They didn’t wish to garner ill will among the people by taking Jesus down on day of the Passover celebration, but their opportunity would come soon enough.
Enter Judas Iscariot – whether or not you are familiar with the Bible, Judas is probably a familiar figure. Not too many children today are named “Judas” because his name is synonymous with “traitor”. He was one of Jesus’ twelve disciples who had been in constant contact with the Son of God seeing His practice AND His preaching. Judas covertly went to the priests in Matthew 26:15 and said, “What will ye give me, and I will deliver Him unto you?” The priests hired him for thirty pieces of silver with the agreement that Judas would betray Christ to them. They had their inside man.
The Last Supper, as it is so commonly called (probably because of Leonardo da Vinci’s famous painting) was actually Jesus and His disciples celebrating the traditional Jewish Passover feast. Jesus knew He was going to be crucified as that was His purpose. As the Son of God, He was the perfect sacrificial “lamb” that would die for the sins of mankind, and He was okay with that – and He knew that Judas would betray Him. Christ says in Matthew 26:24-25:
“‘The Son of man goeth as it is written of him: but woe unto that man by whom the Son of man is betrayed! it had been good for that man if he had not been born.’ Then Judas, which betrayed him, answered and said, ‘Master, is it I?’ He said unto him, ‘Thou hast said.'”
After dinner, Christ took Peter, James and John with Him to the garden of Gethsemane (Matthew 26:36-46) where He asked them to stay behind and be a watch while He went on a little further to pray. His prayer to God was filled with such agony. He didn’t fear physical pain, nor the actions of man. Jesus was about to experience the full cup of divine wrath for the sins of mankind. And His disciples couldn’t stay awake as He had asked them to.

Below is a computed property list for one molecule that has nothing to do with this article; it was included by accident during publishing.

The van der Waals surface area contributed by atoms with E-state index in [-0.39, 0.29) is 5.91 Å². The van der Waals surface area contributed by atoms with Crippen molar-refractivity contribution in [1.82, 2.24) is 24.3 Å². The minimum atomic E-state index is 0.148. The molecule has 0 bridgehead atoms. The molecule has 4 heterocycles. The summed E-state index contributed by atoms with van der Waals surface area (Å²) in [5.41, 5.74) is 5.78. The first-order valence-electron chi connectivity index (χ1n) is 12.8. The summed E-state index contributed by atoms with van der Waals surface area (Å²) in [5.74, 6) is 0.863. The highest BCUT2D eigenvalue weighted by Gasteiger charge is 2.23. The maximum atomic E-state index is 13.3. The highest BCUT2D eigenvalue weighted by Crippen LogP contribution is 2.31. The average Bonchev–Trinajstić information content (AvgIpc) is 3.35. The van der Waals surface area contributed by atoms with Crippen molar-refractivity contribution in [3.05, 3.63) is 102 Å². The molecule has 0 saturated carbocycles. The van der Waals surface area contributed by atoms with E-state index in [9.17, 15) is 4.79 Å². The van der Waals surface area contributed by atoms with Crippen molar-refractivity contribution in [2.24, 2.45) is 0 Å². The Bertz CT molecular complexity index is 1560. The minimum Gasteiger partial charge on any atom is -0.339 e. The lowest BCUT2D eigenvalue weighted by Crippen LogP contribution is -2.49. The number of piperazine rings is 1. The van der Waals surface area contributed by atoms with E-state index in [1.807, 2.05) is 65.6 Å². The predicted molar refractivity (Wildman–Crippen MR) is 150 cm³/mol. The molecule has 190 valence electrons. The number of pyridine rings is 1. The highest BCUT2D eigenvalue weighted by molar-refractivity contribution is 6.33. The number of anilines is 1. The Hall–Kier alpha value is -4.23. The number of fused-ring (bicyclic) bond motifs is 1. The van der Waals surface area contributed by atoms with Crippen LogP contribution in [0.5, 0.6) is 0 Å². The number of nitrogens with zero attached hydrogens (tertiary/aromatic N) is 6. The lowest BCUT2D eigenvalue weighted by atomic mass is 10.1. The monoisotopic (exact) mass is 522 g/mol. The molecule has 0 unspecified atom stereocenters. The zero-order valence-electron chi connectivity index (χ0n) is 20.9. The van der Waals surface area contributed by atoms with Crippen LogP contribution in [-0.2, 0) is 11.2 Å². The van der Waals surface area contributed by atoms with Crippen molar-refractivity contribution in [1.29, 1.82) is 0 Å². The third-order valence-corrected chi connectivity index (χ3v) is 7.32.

Not long after this prayer to God, Judas “came, and with him a great multitude with swords and staves, from the chief priests and elders of the people.” (Matthew 26:47) Judas had told the fellas with him that the one he kissed was the one they could arrest (v. 48). As he did so, you can almost hear the snear in his voice when in verse 49 Judas says, “Hail, master,” then kissed Jesus. This moment holds such historic resonance even today as it is the origin of our saying “the kiss of death”.
Come back tomorrow – Good Friday, to see and read more about the significance of this week in the life, death, and life again of Christ.
In light of this being the Easter/Passover week, it seemed like the most appropriate time to break out some of my Bible drawings that deal with the death and resurrection of Jesus Christ that took place this very week almost 2000 years ago.
A few years ago my church decided to take on the task of creating a professional looking Sunday school curriculum which they called Generations of Grace. Over the course of five years, three years’ worth of Sunday lessons were written by a team of theologians, and in a coloring book style, I drew most of the art used. The curriculum was planned so that all the elementary aged kids in a church will learn the same lesson on the same day at their own grade level. That way if you have several kids, all your children will learn the same thing that day. It has worked out pretty well, and from what I understand, it is being used in churches all over the country, and even in some international locations.
Since last Sunday is widely referred to as “Palm Sunday” by Christians, today I’ll post a drawing of Christ entering Jerusalem on a donkey (as prophesied in Zechariah 9:9) for the observance of Passover as accounted in Matthew 21.
The priests and Pharisees, seeing Jesus as a threat to their traditions, already had it out for Him (Matt. 21:15). Christ had become accepted among the people of Israel as word of His miracles (recently raising Lazarus from the dead being one of renown) had spread. The city was crowded as it was the week of Passover. As John 12:13 states, the people “took branches of palm trees, and went forth to meet Him, and cried, ‘Hosanna: Blessed is the King of Israel that cometh in the name of the Lord.'”
The Israelites wanted Jesus to be their earthly king, but He had come as the Messiah to deliver them from their own wickedness which held no interest for them. Later that week, when they realized He was not delivering them from Rome, their mood turned….